Back in our motel room at the Inca Inn, we decided to do one final check of our mandatory running gear as well as our night gear bag that contained our camping gear. The mandatory gear would be validated during our race check-in Sunday afternoon at the race host hotel, the Archway Inn, just half a mile down the street. (The image below shows my inventory list for this trip. This list will also help me decide what gear would truly be a necessity for any future events).

Richard and I attempted another short nap, but we ultimately ran out of time and headed to the Archway in around 5pm on Sunday for the mandatory gear check and race check-in. After handing in our registration form, medical releases and two passport pictures, we received an expedition journal to be carried during the race at all times. Aside from my picture, it also contained emergency contact info as well as any additional medical info, e.g. allergies, etc. Along with the journal, we received additional race swag. Obviously, we didn’t receive the finisher’s awards in the picture until after the successful completion of the race. Oh damn, I just gave away the end of this story;-) We would also be weighted by one of the three doctors that would accompany us during this 5 stage race before we headed back to the hotel.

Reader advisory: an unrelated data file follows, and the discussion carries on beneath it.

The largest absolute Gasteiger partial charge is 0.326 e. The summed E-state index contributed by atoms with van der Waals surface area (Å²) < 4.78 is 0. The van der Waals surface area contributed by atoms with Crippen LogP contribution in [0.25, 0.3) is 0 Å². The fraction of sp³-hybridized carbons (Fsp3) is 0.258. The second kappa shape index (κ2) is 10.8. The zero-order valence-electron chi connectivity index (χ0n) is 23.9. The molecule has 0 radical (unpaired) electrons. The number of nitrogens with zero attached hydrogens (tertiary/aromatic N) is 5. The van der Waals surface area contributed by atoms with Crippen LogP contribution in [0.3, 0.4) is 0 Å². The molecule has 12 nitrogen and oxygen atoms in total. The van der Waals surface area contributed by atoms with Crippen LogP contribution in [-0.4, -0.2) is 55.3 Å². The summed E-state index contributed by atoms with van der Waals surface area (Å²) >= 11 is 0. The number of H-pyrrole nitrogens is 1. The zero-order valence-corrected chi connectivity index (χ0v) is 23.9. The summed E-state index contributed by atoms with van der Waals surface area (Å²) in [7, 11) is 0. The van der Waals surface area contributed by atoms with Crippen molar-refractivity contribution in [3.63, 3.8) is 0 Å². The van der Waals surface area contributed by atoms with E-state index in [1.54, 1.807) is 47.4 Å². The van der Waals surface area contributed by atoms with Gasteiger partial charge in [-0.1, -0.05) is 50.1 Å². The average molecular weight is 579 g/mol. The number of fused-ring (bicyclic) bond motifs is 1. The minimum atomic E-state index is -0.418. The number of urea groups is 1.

(Pre-race and post-race swag.)
We had to turn around again after a quick Subway sandwich dinner to attend the pre-race briefing at 7:30PM that evening. At that time, we finally got to meet all of the other competitors, 31 runners in total, as well as race director Reid and his entire team of volunteers. After sizing up the competition (just kidding) we quickly settled down to listen to Reid’s introduction of things to come. If there is one of Reid’s rules that I won’t ever forget, it was this “STAY ON THE TRAIL!” Not because I got lost, but because it represented the first three rules of this race;-)

Once the pre-race meeting concluded, Richard and I headed back to the motel just in time to see the Dallas Mavericks raise the NBA trophy for the very first time, Go Dirkules! Richard and I headed to sleep pretty soon after in preparation of the days to come.

Day 1
As usual, Rich and I woke up fairly early and indulged in some free continental breakfast and coffee before grabbing our gear and heading to the race headquarters, the Archway Inn in Moab, Utah at 10:30am to drop off our night supply drop bags and to get on the shuttle that would take us to the race start in Grand Junction, Colorado (the picture below shows my three tent mates and me on the couch and some of Richard’s Atacama Desert race buddies just behind us. Everyone still looked pretty relaxed).

(Everyone still looks pretty relaxed before the start of stage 1.)